This book is about identity and purpose. Loved and sent are answers to:
"Who am I?" "Why do I matter?"
They come with loads of biblical and theological weight. To keep them from becoming heady and esoteric, I had to tell stories. Early in the process, I made the decision to tell personal stories. This was a difficult choice. Some stories were hard to write. My German and Midwestern heritage is modest. You're not supposed to talk about yourself. A friend gave me the courage to remain candid:
"How can you share the importance of these words unless you share them personally?"
So I tell stories:
Bob the Farmer, who nearly broke my hand with his sausage-like fingers.
Lady Kay, the British Yooper and prophetess.
George, my friend cursed with ALS.
A recurring "character" is my little brother Brandon. I was initially reluctant to share the stories of our brotherhood. I've known and mentored Brandon since he was nine. He's part of our family. But I'm sensitive about the "white savior" narrative. If anything, Brandon has influenced me more than I have him.
Here's one of the stories from the book.
Loved and Sent
The images on the TV screen felt like a knee to my gut. Mobs of young black men filled the streets. A reporter on the corner dashed to cover at the pop of gunshots. Then the camera shifted to a cop car ablaze. Hooded figures darted into the shadows. An aerial shot revealed a small business engulfed in flames just miles from my home on the south side of St. Louis.
On August 9, 2014, 18-year-old Michael Brown was shot by a white police officer, Darren Wilson, in Ferguson, Missouri. Brown was unarmed. There were witnesses who claimed Wilson shot him while his hands were up. It ignited a firestorm. Race, history, politics, and socioeconomics were the kindling. Michael Brown’s death was the spark. “Hands up! Don’t shoot!” was the rally cry. We called the event by the name of the community set ablaze—Ferguson. But it was about our whole city. St. Louis was on fire. And all of America was watching.
Now it was November. The grand jury determined that Officer Wilson would not be indicted for Brown’s death. This sparked more riots. Helicopters zoomed over our house. My kids were tucked in bed. School was canceled the next day. As I watched TV, I saw the image of a building near my house. Graffiti sprayed on the brick wall threatened, “If we burn, you burn. F the police!”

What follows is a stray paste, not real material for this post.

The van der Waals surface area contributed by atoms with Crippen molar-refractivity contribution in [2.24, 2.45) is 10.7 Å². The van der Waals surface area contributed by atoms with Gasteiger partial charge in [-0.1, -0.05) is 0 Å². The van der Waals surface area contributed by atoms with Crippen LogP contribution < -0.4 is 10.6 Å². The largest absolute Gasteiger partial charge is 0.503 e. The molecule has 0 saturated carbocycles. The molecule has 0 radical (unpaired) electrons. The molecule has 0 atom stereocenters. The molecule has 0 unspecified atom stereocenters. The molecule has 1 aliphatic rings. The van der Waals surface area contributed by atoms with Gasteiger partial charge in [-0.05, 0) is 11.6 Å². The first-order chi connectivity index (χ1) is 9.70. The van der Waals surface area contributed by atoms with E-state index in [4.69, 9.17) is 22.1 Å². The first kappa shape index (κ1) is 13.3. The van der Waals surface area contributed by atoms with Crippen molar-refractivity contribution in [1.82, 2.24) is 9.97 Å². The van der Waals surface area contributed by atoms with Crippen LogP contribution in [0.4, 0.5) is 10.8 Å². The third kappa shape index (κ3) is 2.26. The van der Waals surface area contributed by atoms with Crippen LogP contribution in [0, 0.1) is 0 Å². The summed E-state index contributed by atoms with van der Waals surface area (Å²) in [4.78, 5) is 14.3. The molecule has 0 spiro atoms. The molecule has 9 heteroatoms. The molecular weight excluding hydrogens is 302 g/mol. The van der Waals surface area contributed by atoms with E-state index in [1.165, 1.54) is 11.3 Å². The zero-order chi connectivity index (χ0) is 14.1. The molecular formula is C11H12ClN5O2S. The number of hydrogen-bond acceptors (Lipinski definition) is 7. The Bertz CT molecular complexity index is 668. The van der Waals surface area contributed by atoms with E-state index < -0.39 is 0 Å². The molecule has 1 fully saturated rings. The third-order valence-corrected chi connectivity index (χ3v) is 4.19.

Where’s Brandon? I had texted him, but no response. The young black men on the television looked like Brandon. Same skin color, age, and clothes. A 22-year-old black male, Brandon would have blended into the crowd in Ferguson. I prayed that he wasn’t in the streets.
Brandon has called me “brother” since he was nine years old. My wife, Bobbi, and I were 22-year-old newlyweds. We met Brandon and his two siblings through a North St. Louis church. We quickly connected. It began with tutoring and trips to the zoo, but over the years we became family. Before Bobbi and I had children, these kids gave us a taste of parental responsibility.
Brandon and I are an odd pairing. I grew up rural. Brandon never knew life outside the city limits. I grew up in the Northwoods of Michigan. Brandon grew up on the notorious North Side of St. Louis. My family was stable. His dad was in jail. My skin is white. His is black.
The first time we took Brandon to our modest apartment, he opened the pantry door and froze. I worried that something was wrong. The shelves were stocked with cans of corn and boxes of mac and cheese. He finally spoke. “Oh my God, you got food!”
So we ate food. Lots of it. That day, his nine-year-old stomach devoured mac and cheese, carrots, biscuits, frozen pizza, and a bowl of ice cream. He was filled with joy and wonder as he explored our little apartment. He asked about everything.
“What’s this?” “A picture of my family.” “That your momma and daddy?” “Yeah. And my brother and sister.” “You only got two?” “Yeah.” “What’s this?” “Oh, that’s the deer I shot in high school.”
Brandon froze. He took a step back from me. “Oh my God, you shot a gun?” “Yeah.” “You killed a deer?!” “Yeah.” It took me 10 minutes to assure him that hunting was legal and safe, and no humans were injured in the harvesting of the deer.
I was just as curious about Brandon’s life, a world so different from my own. My quest for identity and meaning took on a new perspective when I entered Brandon’s experience. For me, there was always opportunity. I had choices. I had freedom to make something of myself. But I had never encountered someone whose destiny was, in many respects, all but predetermined.
What chance did a nine-year-old black kid from the north side have? Cycles of poverty, crime, and absent fathers inflicted a generational curse. Can’t he just get out? I once thought. But it wasn’t that easy. Economics, race, and twisted social structures all collide to trap a child in a system nearly impossible to escape. By November 2014, Brandon had outlived many of his peers. The nine-year-old boy was a 22-year-old man. I texted, “Where you at?” Finally a response came. “I’m OK. At home.” I sighed. Maybe I could sleep tonight.